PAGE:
10. To my memory, the Tennocon things don't usually come back? I mean, never say never - this isn't Excalibur Prime after all, and I could be wrong. If it does, it'll probably be a while before it returns.
  11. A lot of people play Warframe for its distinct gameplay and may, separately want a more challenging experience. We're all in this game together, and whilst I fully respect that a good chunk of the playerbase wants their relaxing game, and I also want to just chill and shoot Grineer sometimes, another good chunk of the playerbase would like to be able to push themselves in a way that isn't just 'How about the same mindless AI, but bigger numbers?' sometimes.
  12. To be clear, the story isn't presented in a straightforward way, and there is at least some evidence of a couple rewrites. The New War especially still has some elements that just straight-up don't make sense (namely - the Drifter for the majority of the story seems to be some kind of Drifter/Operator hybrid, which has yet to be explained even after the Duviri Paradox) That being said, it's kind of well-documented at this point that media literacy is on the decline, and Warframe's story does require some deeper engagement to understand, at least as far as its transition into a cosmic horror narrative as opposed to a more traditional space opera. And even then, DE quite liked the hidden themes, namely a love of dualism. The Man in the Wall's story goes roughly as follows: Albrecht Entrati becomes the first conscious being to enter the void. The void mimics him, becoming intensely curious, willing to do anything to understand and claim the power of the material world for itself. Albrecht escapes (probably), but a few digits of this entity are severed. At the same time, the material plane and conscious has flooded into the void, creating the areas of vapor that are so distinctive of it in the modern day. Albrecht eventually realises the danger he's put the world into and, after a period of contemplation and recovery (which may have included a lot of early void research), dedicates his life to stopping it. The digits are studied, and the ability to use the void to break all known physical laws, with the right prompting, is discovered. The digits are duplicated, and the biology mimicked to produce a variety of flesh-based void conduits. One of the top researchers of this is Euleria Entrati, who pioneers every field of void research, although her own children seem much less inclined to study the void, her husband is consummate soldier. Euleria, on the other hand, starts truly understanding what the void does to the mind, and vice versa, and gives lessons on how to use it to the best of a person's abilities, even those of children. Thus, the tales of Duviri are first written, and all the various void-based contraptions that are in use in the modern day of Warframe are designed and created. Most notably is the Heart of Deimos and the Wall of Lohk - the main pump that brings in void energy to be transmitted across the entire system. Albrecht meanwhile creates basement laboratories underneath his Necralisk home, with a double-layered secret entrance - one secret the whole family knows, a storage place for their most special items, and the door to the real labs. Here, he begins performing countless experiments, including many that are deeply unethical. Among them is the accidental creation of the Cavia, which are very quickly sealed off. Meanwhile, the Orokin begin suffering from resource and space limitations, and begin acting on the plans set up to actually start travelling the stars. Several plans are made, spearheaded by Executor Tuvul. Eventually, though Executor Ballas sneaks his own idea under Tuvul's nose, setting up an Archimedian to present what would become the Sentients to Tuvul, sentients ultimately created either by Ballas or with his aid. It's possible Ballas, due to his relative proximity to the Wall of Lohk (relative on a system scale - Ballas lived on Mars at the time, and the Wall of Lohk is on Deimos), may have been influenced by the Indifference, but there is no evidence to suggest Ballas is directly related. Tuvul eventually approves the use of a massive colony ship equipped with the largest requiem drive ever constructed (one that was, notably, completely unshielded) - the Zariman 10-0. Albrecht is invited to at least one of the Parades, vaguely aware of what a huge mistake this all is, but he either doesn't speak out or is laughed off. The Tales of Duviri are installed as reading material for children to teach emotional regulation. The ship undergoes maneuvers for likely a combination of testing, display, and to confirm that the ship is self-sustaining. During this time the ship becomes its own community and culture, which eventually rebels. Tuvul, disgusted, enacts various punishments and eventually orders the ship to jump without proper warning. The ship is lost in the deep void, whilst undergoing several ruptures to its physical containment. This, along with the presence of a huge relic, lets the void in. The Indifference begins attacking the minds of the thousands, possibly millions of colonists on board, but for reasons unknown, does not do so for the children. Instead, it targets a single child, and offers a deal. This deal is simple - save the rest of the children, or everyone dies. This child takes the deal - and every single other possible permutation of their existence spontaneously collapses into two entities. The one that took the deal, and the one that didn't. Every child, including the dealmaker (henceforth known as the Operator) develops void abilities. One of them, Rell, is autistic, and due to a combination of autistic hyperfocus and atypical emotional regulation, is much more aware of the situation. He dubs the indifference, 'the Man in the Wall'. Eventually the Operator and the rest of the children are rescued. Or at least the Operator's side is - for the Drifter, the adults, much larger and stronger, kill off the kids one by one. Terrified, traumatised, and unknowingly partially hooked up to the power of the Operator, the Drifter's mind creates the realm of Duviri through conceptual embodiment. What's notable is that this act appears retroactive - whilst the Drifter created the realm as it was in the tales of Duviri, they also create a vast history going back thousands of years. So far, in fact, that on one of Albrechts trips to the void, he is able to visit Duviri and have a grave there in the modern day - meaning he possibly visited Duviri before the event that created it. It's possible this is what clued him in to the possibility that the void can be used to time travel. Most of what happens to the Operator next is irrelevant for now - Albrecht, thanks to his trip to Duviri, redoubles his efforts to oppose the Indifference, and during the events of the Old War (something he, broadly speaking, can conveniently ignore due to sitting on top of the biggest source of sentient-killing void radiation in the known universe), he learns of the creation of Warframes, as well as their true Nature, possibly as part of Ballas offering to make him a custom Warframe bodyguard (which he would engineer to be Qorvex). Albrecht procures a supply of core Warframe components and helminth infusions, and begins the construction of 'the vessels' - a enormous, anatomically correct living statues, constructed in part with the cells of only partially-infested protoframes from hosts culled from the past (possibly 1999 - he only states 'the plague year', and there's a lot of plagues). He produces the 'Kalymos sequence', which is still mostly unknown to us, but involves sending a large number of these protoframes, himself and Kalymos to the year 1999, which for equally unknown reasons, appears to be the time that the Indifference has the least amount of influence on the material plane. Meanwhile, Rell gets rejected from several key treatments due to Margulis seemingly disliking autism. Alongside the other characteristics of autism Rell displays, Rell is increasingly aware of the Man in the Wall. More than that (and completely unbeknownst to Albrecht), Rell is actively preventing the Man from crossing over somehow. This does nothing to stop Ballas from giving him a Warframe of his own - Harrow - but Rell is not a part of the Tenno under the Lotus's command during the Old War. As such, Rell is at no point consigned to Cryosleep. Believing that he will eventually die of old age - a possibility that is dubious due to several indications that the Tenno may be immortal, but the important part is he thinks he will - he locks himself in a permanent transference loop, consigning himself to the care of an organisation that will eventually become the Red Veil, able to communicate with Rell through Seances. Unfortunately, they mostly attract bloodthirsty anarchists who seek to purge the world in fire. After the Old War ends, Void travel (especially via Reliquary drives) is greatly reduced, Continuity (which had begun using the void to supplement its capabilities) ground to a halt, and the Tenno entered cryostasis, completely unaware of their abilities. As such, the Indifference went mostly dormant. However, as the Tenno awoke to themselves and their full abilities, void engagement picked back up again. The Operator specifically awakens their memories of the Zariman as part of a botched Continuity attempt, Rell either dies or enters a state of prolonged sleep (he's autistic - there's no way to tell if he's being literal when he says he's taking a rest) and transfers the burden he took onto the Operator, and Ballas begins a plan that involves huge amount of void disruptions, including seemingly using the Tenno's ability to use conceptual embodiment ('Take this - the idea of it') and then opening multiple large gateways into the void and poking the Tenno to reactivate a reliquary drive and stand near it for long periods of time. Eventually, this culminates in Ballas stabbing the Tenno in the chest and throwing them back into the void, a series of events that totally unites the Drifter and the Operator. Seemingly, this completes the Indifferences plans, and he begins poking holes in reality. Two, specifically - the Zariman gets brought back into the system, filled with innumerable servants of the void, and the Indifference sends the murmurs to attack the labs beneath Deimos and drag them into the void as well. It also begins severing some of the ties that keep it bound to its current position, and whilst it has been slowed, it has not yet been stopped. Indeed, it's possible that the Indifference resurrected the Cavia, as his distinctive 'Rap Tap Tap' noise is heard throughout that cutscene. I hope this helps explain!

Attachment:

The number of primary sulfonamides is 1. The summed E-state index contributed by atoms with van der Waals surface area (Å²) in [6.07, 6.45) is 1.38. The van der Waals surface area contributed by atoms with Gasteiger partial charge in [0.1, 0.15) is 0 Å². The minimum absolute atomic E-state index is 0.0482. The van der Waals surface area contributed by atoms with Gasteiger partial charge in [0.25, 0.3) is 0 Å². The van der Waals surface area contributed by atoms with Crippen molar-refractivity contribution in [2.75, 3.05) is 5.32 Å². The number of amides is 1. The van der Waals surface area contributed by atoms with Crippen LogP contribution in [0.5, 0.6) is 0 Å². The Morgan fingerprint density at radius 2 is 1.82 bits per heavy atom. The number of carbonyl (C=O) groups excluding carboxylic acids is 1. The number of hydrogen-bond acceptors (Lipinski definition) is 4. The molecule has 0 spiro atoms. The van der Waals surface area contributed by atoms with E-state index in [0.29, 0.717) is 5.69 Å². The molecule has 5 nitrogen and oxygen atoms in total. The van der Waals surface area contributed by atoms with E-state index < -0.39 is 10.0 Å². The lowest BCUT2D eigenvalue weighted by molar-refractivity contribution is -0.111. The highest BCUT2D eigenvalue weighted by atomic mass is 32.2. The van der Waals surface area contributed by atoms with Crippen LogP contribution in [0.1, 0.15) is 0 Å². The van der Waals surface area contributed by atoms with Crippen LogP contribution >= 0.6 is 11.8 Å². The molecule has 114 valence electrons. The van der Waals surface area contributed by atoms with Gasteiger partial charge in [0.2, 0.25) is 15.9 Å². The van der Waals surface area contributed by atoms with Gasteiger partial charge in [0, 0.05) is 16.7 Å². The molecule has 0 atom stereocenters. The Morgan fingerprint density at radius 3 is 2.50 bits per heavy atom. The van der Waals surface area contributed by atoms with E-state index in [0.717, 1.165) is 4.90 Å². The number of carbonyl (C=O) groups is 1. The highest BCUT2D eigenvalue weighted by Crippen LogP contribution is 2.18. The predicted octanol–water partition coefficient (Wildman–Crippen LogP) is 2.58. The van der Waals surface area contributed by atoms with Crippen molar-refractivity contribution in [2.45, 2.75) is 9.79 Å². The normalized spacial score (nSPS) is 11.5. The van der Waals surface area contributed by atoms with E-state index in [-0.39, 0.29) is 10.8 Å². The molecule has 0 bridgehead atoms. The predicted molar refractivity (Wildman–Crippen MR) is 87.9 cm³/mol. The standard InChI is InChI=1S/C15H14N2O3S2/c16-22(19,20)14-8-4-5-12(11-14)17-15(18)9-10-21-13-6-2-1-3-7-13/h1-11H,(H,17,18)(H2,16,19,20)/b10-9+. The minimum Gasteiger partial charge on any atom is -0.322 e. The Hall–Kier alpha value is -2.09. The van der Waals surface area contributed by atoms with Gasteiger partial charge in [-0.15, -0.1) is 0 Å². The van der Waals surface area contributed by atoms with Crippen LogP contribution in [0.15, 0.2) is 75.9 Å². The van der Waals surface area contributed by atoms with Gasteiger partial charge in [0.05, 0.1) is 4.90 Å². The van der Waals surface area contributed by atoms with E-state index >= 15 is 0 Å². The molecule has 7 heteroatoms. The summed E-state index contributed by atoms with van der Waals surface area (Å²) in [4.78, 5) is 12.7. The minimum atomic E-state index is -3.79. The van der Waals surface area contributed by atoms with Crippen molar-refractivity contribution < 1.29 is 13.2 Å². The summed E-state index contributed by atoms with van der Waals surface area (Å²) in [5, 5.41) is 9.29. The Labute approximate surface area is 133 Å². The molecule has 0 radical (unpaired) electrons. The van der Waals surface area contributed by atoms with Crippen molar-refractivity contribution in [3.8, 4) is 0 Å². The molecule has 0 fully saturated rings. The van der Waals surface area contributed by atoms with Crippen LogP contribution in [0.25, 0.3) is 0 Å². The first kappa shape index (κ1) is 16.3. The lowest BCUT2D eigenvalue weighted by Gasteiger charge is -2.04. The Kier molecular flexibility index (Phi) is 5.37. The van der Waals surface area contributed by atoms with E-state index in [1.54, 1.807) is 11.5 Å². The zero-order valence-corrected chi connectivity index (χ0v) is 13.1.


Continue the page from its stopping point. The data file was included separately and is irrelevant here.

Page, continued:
13. Now I think I COULD answer this question, at least speculatively. Whether I should...
  14. Something that's relevant is that they use a new health type, which has 50% DR to both Slash and Viral and high base HP. Being that this is Warframe, I suspect most people didn't notice due to how powerful that combination is making it irrelevant on most enemies in the Labs. And honestly with enough raw power even these guys, it's not like they have armour.
  15. They are stylish! They're just stylish for several thousand years in the future! For a real answer, because DE honestly has better art direction than a lot of games and is willing to make its art style distinctive, even after it's drifted over time. This isn't Hoyoverse where appeal trumps everything including verisimillitude. Different factions in Warframe have meaningful differences in aesthetic, and since one of 1999's big influences is that it's set in compared to Warframe's extreme future setting, the modern day, the characters there have aesthetics we recognise. And thus they look stylish by modern standards. (also the Evolution engine couldn't do halfway good faces for ages so DE had to adapt. Which I'm glad for)